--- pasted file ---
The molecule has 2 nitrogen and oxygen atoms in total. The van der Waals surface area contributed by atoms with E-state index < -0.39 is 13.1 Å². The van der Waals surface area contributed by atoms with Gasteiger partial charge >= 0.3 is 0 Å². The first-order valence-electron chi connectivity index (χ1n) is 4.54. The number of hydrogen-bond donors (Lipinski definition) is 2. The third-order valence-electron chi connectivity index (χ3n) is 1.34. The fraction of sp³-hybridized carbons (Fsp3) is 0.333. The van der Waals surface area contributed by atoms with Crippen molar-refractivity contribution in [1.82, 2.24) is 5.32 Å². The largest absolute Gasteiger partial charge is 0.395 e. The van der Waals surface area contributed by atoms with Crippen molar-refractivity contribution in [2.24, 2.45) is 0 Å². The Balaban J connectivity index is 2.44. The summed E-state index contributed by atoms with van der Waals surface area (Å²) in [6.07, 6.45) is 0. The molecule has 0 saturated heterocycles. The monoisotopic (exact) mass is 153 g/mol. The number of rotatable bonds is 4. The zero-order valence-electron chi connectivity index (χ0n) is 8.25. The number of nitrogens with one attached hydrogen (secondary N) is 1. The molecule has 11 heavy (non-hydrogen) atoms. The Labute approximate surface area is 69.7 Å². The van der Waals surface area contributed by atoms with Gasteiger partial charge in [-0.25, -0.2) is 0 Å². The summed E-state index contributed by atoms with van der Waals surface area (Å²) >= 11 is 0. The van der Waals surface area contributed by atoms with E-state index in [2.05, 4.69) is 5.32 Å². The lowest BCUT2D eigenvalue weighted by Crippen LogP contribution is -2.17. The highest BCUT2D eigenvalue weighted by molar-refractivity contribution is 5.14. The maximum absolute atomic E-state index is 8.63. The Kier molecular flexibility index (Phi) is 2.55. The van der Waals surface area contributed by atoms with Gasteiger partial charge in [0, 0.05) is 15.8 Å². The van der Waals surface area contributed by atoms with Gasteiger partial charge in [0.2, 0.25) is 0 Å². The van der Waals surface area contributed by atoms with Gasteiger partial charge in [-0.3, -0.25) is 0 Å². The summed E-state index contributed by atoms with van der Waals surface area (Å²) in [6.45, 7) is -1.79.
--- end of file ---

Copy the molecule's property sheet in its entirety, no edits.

The molecule has 2 nitrogen and oxygen atoms in total. The van der Waals surface area contributed by atoms with E-state index < -0.39 is 13.1 Å². The van der Waals surface area contributed by atoms with Gasteiger partial charge >= 0.3 is 0 Å². The first-order valence-electron chi connectivity index (χ1n) is 4.54. The number of hydrogen-bond donors (Lipinski definition) is 2. The third-order valence-electron chi connectivity index (χ3n) is 1.34. The fraction of sp³-hybridized carbons (Fsp3) is 0.333. The van der Waals surface area contributed by atoms with Crippen molar-refractivity contribution in [1.82, 2.24) is 5.32 Å². The largest absolute Gasteiger partial charge is 0.395 e. The van der Waals surface area contributed by atoms with Crippen molar-refractivity contribution in [2.24, 2.45) is 0 Å². The Balaban J connectivity index is 2.44. The summed E-state index contributed by atoms with van der Waals surface area (Å²) in [6.07, 6.45) is 0. The molecule has 0 saturated heterocycles. The monoisotopic (exact) mass is 153 g/mol. The number of rotatable bonds is 4. The zero-order valence-electron chi connectivity index (χ0n) is 8.25. The number of nitrogens with one attached hydrogen (secondary N) is 1. The molecule has 11 heavy (non-hydrogen) atoms. The Labute approximate surface area is 69.7 Å². The van der Waals surface area contributed by atoms with Gasteiger partial charge in [-0.25, -0.2) is 0 Å². The summed E-state index contributed by atoms with van der Waals surface area (Å²) >= 11 is 0. The van der Waals surface area contributed by atoms with E-state index in [2.05, 4.69) is 5.32 Å². The lowest BCUT2D eigenvalue weighted by Crippen LogP contribution is -2.17. The highest BCUT2D eigenvalue weighted by molar-refractivity contribution is 5.14. The maximum absolute atomic E-state index is 8.63. The Kier molecular flexibility index (Phi) is 2.55. The van der Waals surface area contributed by atoms with Gasteiger partial charge in [0, 0.05) is 15.8 Å². The van der Waals surface area contributed by atoms with Gasteiger partial charge in [0.2, 0.25) is 0 Å². The van der Waals surface area contributed by atoms with Gasteiger partial charge in [-0.3, -0.25) is 0 Å². The summed E-state index contributed by atoms with van der Waals surface area (Å²) in [6.45, 7) is -1.79.